Great post by the way.

By phasing issues, I'm referring to how phase cancellation happens more audibly when you are mixing in mono. If you take two identical sine waves and overlay them spot on (in phase), they will turn out twice as loud due to the "Principle of Superposition". Assuming an x axis at y = 0, as you shift one sine wave to the right, there is a progressively increasing phase shift, and what you get is a progressively increasing phase cancellation between the negative and positive values of each sine wave.

Sinusoidal%20Wave.gif

Figure 1.  Two sine waves overlapping, at a phase shift greater than 0.

This phasing may be considered an issue when certain qualities of your sounds are made less audible because they partially cancel out, and the phasing is more audible when everything is in one channel (mono) than when everything is spread out in two channels (stereo). This phasing sounds like you're pushing down on your sound at potentially irregular moments in time. This may be hard to imagine, but let's say you drew out two identical sine waves on identically-sized pieces of paper (or you could actually do it in real life if that helps). Basically, what you're effectively doing in stereo in real life is taking those pieces of paper and aligning them approximately diagonally, in a sense, and they are approaching your ears at, let's say, 60 degree angles. So, they have less direct phase cancellation and the effects of that are less audible.

This picture below is like a top view, where the blue lines are the horizontal edges of the pieces of paper, or the top of your sine waves.

2-stereo.jpg

Figure 2.  A typical speaker setup in a home listening area.

You might find it easier if you try playing around with this Excel sheet:

https://app.box.com/s/fxbkgaxkodku2nmsk52oj7i5lotyvncc (note that 10^-16 is close enough to 0)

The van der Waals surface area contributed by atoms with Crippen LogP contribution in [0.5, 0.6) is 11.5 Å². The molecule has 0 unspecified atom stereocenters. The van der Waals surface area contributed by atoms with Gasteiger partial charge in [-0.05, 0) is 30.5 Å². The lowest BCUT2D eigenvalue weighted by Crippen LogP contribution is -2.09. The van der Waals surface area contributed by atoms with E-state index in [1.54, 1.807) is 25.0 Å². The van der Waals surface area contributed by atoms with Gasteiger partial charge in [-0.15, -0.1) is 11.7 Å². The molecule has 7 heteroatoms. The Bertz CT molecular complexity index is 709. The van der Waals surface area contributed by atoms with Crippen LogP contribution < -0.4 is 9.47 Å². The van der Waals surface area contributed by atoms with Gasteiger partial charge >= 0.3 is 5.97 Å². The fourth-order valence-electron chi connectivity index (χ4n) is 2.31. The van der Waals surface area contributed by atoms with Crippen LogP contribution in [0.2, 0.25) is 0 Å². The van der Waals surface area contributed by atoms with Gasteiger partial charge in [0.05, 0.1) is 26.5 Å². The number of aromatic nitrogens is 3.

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When you have things playing in stereo, you don't hear issues that can be caused by phasing (which happens when you record from two different microphones), and you don't hear conflict between frequencies of different instruments as well.

 

Necro'd an old reply, 'cuz obviously still very important; you never know when you might have only one speaker to work with while listening (yes, the situation is still relevant: phones only have one built-in speaker). There are many tracks currently on this site that lose quite a bit of information after the phase cancelling. Anyone who's heard the audio the time we accidentally posted the Maverick Rising trailer in mono might have realized this. I started checking things in mono for a different reason - because I can't trust my tinnitus-ized left ear with freqs around 7kHz - but it turned out to be a good common-sense approach to mixing. FL's Stereo Shaper has become very useful for getting some of my sounds (especially pianos) to behave on one channel as well as two.

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That brings to mind a video I saw a while back, where a guy played a commercially produced song (I forget if it was hiphop or rap or something) on his computer and it sounded fine, but the engineer didn't check for phasing issues, and when he played the same song on his iPhone speaker, the vocal 100% cancelled out and was just an instrumental.  :<